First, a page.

Corn, soybeans and wheat all land in the red Thursday
After two sessions of big gains in the grain markets, a round of profit-taking pushed corn priced more than 1.5% lower, with some wheat contracts down as much as 3% today. Soybean losses were tempered by another large sale of new crop beans headed to China, announced this morning. More hot, dry weather expected later in July could create some additional chances for upward mobility next week, depending on where rains hit – and miss.
A mostly dry weekend may lie ahead, unless you live in the Plains. NOAA’s latest 72-hour cumulative precipitation map predicts little to no additional rainfall through Sunday for large portions of Iowa, Illinois, Wisconsin, Michigan, Indiana and Ohio. The agency’s latest 8-to-14-day outlook shows seasonally warm weather probable for all of the central U.S. between July 9 and July 15, with drier-than-normal conditions emerging during this time for most areas south of I-90.
On Wall St., stocks moved higher after the U.S. government reported 4.8 million jobs were added last month, versus analyst expectations of less than 3 million. That helped the Dow jump 258 points higher in afternoon trading to 25,993. Energy futures also moved higher, with crude oil up nearly 1.5% to move back above $40 per barrel. Diesel was up more than 2% this afternoon, with gasoline up nearly 3%. The U.S. Dollar firmed slightly.
For a second straight session, commodity funds were net buyers of all major grain contracts on Thursday, including corn (+35,000), soybeans (+11,000), soymeal (+7,000), soyoil (+2,000) and CBOT wheat (+6,500).
Note: Grain markets will be closed Friday, July 3, in observation of the Independence Day holiday. Markets will resume on Monday, as will our daily morning and afternoon newsletters. See you then, and have a safe, happy holiday this weekend.
Corn prices tilted more than 1.5% lower on a round of profit-taking and technical selling after drumming up substantial gains Tuesday and Wednesday. Keep an eye on hot, dry weather in the forecasts next week to see if a weather rally can reignite gains. Today, July futures dropped 5.75 cents to $3.4250, with September futures down 7.5 cents to $3.43.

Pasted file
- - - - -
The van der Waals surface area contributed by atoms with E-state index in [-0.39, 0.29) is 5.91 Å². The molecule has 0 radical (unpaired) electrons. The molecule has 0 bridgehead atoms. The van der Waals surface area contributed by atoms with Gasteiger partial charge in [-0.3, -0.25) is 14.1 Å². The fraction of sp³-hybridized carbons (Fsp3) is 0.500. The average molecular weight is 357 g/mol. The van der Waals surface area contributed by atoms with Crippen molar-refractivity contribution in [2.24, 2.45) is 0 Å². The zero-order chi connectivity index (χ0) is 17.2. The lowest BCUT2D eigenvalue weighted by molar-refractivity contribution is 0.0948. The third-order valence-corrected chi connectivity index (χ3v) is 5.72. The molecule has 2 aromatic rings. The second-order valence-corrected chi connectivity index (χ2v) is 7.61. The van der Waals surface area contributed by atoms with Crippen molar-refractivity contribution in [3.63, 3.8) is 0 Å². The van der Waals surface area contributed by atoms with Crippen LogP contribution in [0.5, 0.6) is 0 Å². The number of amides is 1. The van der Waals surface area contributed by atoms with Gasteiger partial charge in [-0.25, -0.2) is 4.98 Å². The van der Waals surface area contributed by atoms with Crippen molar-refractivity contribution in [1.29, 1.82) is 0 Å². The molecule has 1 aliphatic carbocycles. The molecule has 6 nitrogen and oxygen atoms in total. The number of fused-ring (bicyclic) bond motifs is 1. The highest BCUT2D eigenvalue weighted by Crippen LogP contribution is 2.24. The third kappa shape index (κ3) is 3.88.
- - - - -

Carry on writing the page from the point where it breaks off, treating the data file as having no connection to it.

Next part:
Corn basis bids were steady to mixed after ticking 2 cents higher at an Illinois river terminal while dropping 1 to 4 cents lower at three other Midwestern locations today. Farmer sales finally picked up this week after a surge in futures Tuesday and Wednesday.
Corn exports saw old crop sales totaling 14.2 million bushels last week, plus another 10.3 million bushels in new crop sales, for a total of 24.5 million bushels. That was enough to put this week’s tally in the middle of trade guesses, which ranged between 17.7 million and 35.4 million bushels. Cumulative totals for the 2019/20 marketing year are still down more than 350 million bushels versus a year ago, at 1.334 billion bushels.
Corn export shipments climbed to a marketing-year high with 56.7 million bushels, which was 21% better than the prior four-week average. Japan was the No. 1 destination, with almost 18.0 million bushels.
This morning, private exporters reported to UDSA the sale of nearly 8.0 million bushels of corn for delivery to China during the 2020/21 marketing year, which begins September 1. China, meantime, sold more than 161 million bushels of its state corn reserves at auction earlier today – selling 100% of the grain on offer.
Corn quality ratings are solid for now – but the crop could face fresh challenges as the weather heats up during pollination. Click here to share your crop reports with other growers around the country via a short survey with freshly updated questions this week. And click here to see the latest batch of farmer anecdotes and view our interactive map.